Skip to main content

My Contemplative Writing Journey: A Failed Christian

I come to Contemplative Writing as a failed contemplative and a failed writer and a failed Christian. 

Let’s take the last first. I am currently immersed in a Lenten Discipline where I’m offering a Contemplative Writing Prompt each day of the liturgical season. Lent is a religious season. The season runs for the forty days that lead up to and prepare for the death and resurrection of Jesus on the cross. My contemplative writing practice is full of the Spirit. It regularly brings me into the presence of God. In the two weeks I’ve been pursuing this discipline, I’ve only mentioned Jesus once, and that was in a song. 

A Failed Christian: Where is Jesus?

Exhibit number two. My first published book was about making crosses from broken and found objects (Making Crosses: A Creative Connection to God, Paraclete Press.) The cross was the execution device Jesus died on. During the editing of the book, my editor said, “For a book about the cross, you don’t talk a lot about Jesus.”

Exhibit last. In 2007, I facilitated the formation of the Door of Hope Writing Group. I was encouraged to do so by a priest. His suggestion came in a class of a Christian organization, the School for Servant Leadership. The one we were serving was Jesus. During my eight years at the Door of Hope, I can count the number of times I mentioned Jesus the Son of god. Mary the Mother of God, all the time. Jesus, not so much.

Yet, Jesus is the foundational rock of my religious belief. For me, everything starts with Jesus. It has been so ever since I saw him in the Greenwood Cemetery in Jackson, Mississippi, and he told me to pin my faith on no one but him. 

So, what is going on? 

Insight on a Contemplative Writing Journey, perhaps

I practice a Christianity that is triune, though everyone in my Episcopal Church pretty much hates the Trinity. The Trinity is God, the Spirit, and Jesus. God is the physical presence of goodness in this world that I can feel and sometimes see. The Spirit is that force which translates the goodness into words and thoughts for me to understand my place in the world. Jesus is the one who guides me on how to be who God wants me to be in the world as told to me by the Spirit. Those are my definitions.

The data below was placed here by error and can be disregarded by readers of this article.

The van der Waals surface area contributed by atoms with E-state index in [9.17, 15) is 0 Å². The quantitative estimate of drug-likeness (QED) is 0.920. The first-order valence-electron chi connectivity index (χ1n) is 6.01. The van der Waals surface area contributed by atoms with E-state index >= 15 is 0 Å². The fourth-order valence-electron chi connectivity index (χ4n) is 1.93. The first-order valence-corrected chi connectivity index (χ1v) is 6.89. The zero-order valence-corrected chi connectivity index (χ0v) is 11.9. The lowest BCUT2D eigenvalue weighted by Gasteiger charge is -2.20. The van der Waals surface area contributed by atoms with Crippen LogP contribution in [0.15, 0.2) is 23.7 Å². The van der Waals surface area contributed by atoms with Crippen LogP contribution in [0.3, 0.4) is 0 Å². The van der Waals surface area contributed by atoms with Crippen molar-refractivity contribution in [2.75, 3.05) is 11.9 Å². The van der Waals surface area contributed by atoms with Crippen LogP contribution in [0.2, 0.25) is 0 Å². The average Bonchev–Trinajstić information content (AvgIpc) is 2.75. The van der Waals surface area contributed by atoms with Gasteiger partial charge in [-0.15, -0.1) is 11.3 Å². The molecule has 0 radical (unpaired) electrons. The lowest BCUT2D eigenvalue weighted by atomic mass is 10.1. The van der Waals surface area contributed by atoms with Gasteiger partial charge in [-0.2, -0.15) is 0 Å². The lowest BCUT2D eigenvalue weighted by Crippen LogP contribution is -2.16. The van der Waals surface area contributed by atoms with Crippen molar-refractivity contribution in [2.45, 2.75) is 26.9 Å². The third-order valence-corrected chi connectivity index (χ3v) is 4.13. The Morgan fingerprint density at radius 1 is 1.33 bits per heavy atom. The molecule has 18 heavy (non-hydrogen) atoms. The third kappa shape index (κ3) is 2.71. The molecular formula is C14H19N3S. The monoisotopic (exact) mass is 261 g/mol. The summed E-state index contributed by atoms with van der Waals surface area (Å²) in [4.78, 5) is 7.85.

Christianity is supposed to be a tripod table, as it were, upon which our faith balances. Churches don’t balance all that well. White evangelicals have sliced off the Jesus leg so they can focus on stuff he didn’t focus on, like abortion and an anti-LGBTQ agenda and being “anti-woke” in general. Us Episcopalians and Presbyterians have hacked at the Spirit leg so we can be more uptight and respectable. Some Baptist churches talk so much about Jesus, they don’t leave a wedge for God. These are my gross oversimplifications of how we interact with the Christian religion.

The Trinity is essential to the religion I practice. But the only time I talk about Jesus is when I’m explaining why I’m reacting to God and the Spirit the way I am. Jesus leads me to God. Then I spend all my time talking about God. The Spirit. God. The Universe. God. The goodness in the world. God. Not Jesus.

See? I come to my contemplative writing journey: a failed Christian.

Next installment: a failed contemplative.

A reflective statue in the NOMA Sculpture Garden to accompany my Contemplative Writing Journey:  A Failed Christian
Self-examining my contemplative writing journey: a failed Christian

Contemplative Writing, contemplative writing as a christian

Comments (8)

Leave a Reply

Your email address will not be published. Required fields are marked *